Who needs friends
Closer Russo-Turkish relations are even more surprising. It was only a year ago that Turkey shot down a Russian warplane over its border with Syria. Both Erdoğan and Putin made a lot of noise around the incident. Now they’re best of friends?
No doubt they could use more of those. Putin’s landgrab in Ukraine has made him something of a pariah while the failure of Turkey’s “zero problems with neighbors” policy has made Erdoğan the laughing stock of the Middle East. He tried to play all sides for too long and when he finally chose a side in the Syrian war, Turkey ended up on the same side as what is now the Islamic State — which has carried out a series of bomb attacks in Turkey.
Erdoğan’s increasingly dictatorial ways have earned him no favors in Europe either.
That left the Americans, but Erdoğan has taken to blaming them for an attempted coup against him in July because its alleged mastermind, Fethullah Gülen, lives in self-imposed exile in Pennsylvania. Erdoğan seems willing to risk a crisis in American-Turkish relations in order to get Gülen extradited.
It’s not as if he had managed what is still Turkey’s most important foreign relationship well until this year. To the consternation of the Americans, he picked a fight with Israel in 2010 over an intercepted pro-Palestinian flotilla. Three years later, he decided to buy air defense systems from the Chinese, just around the time the United States had deployed its Patriot missile defense system to the Turkish border with Syria. It felt like a slab in the face.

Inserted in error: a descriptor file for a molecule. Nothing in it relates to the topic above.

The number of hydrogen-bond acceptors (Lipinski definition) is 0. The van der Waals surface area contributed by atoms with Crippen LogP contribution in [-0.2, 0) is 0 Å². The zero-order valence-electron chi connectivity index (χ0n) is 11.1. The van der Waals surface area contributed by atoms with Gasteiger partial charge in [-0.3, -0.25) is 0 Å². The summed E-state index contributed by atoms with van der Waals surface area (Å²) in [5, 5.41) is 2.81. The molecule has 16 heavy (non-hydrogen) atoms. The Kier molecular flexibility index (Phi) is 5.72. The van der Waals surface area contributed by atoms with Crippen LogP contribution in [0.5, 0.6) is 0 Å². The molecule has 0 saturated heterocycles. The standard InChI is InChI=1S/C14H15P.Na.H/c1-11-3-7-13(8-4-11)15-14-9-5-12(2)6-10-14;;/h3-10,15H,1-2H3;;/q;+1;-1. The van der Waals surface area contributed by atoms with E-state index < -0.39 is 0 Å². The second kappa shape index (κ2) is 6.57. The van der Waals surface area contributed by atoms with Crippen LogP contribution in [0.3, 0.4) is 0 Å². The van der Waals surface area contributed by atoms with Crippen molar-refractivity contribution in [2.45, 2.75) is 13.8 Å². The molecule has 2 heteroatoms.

This is about more than impetuous strongmen and hurt feelings, however. Both Egypt and Turkey sense that the United States are tired of policing the region they’re in. And they’re right.
It may seem ungrateful. America has given Egypt some $76 billion in bilateral foreign aid in the last sixty years. Turkey has received even more, on top of the security guarantee it enjoys as part of NATO.
But gratitude — or familiarity — is perhaps the reason it’s taken countries like Egypt and Turkey this long to rethink their alliances.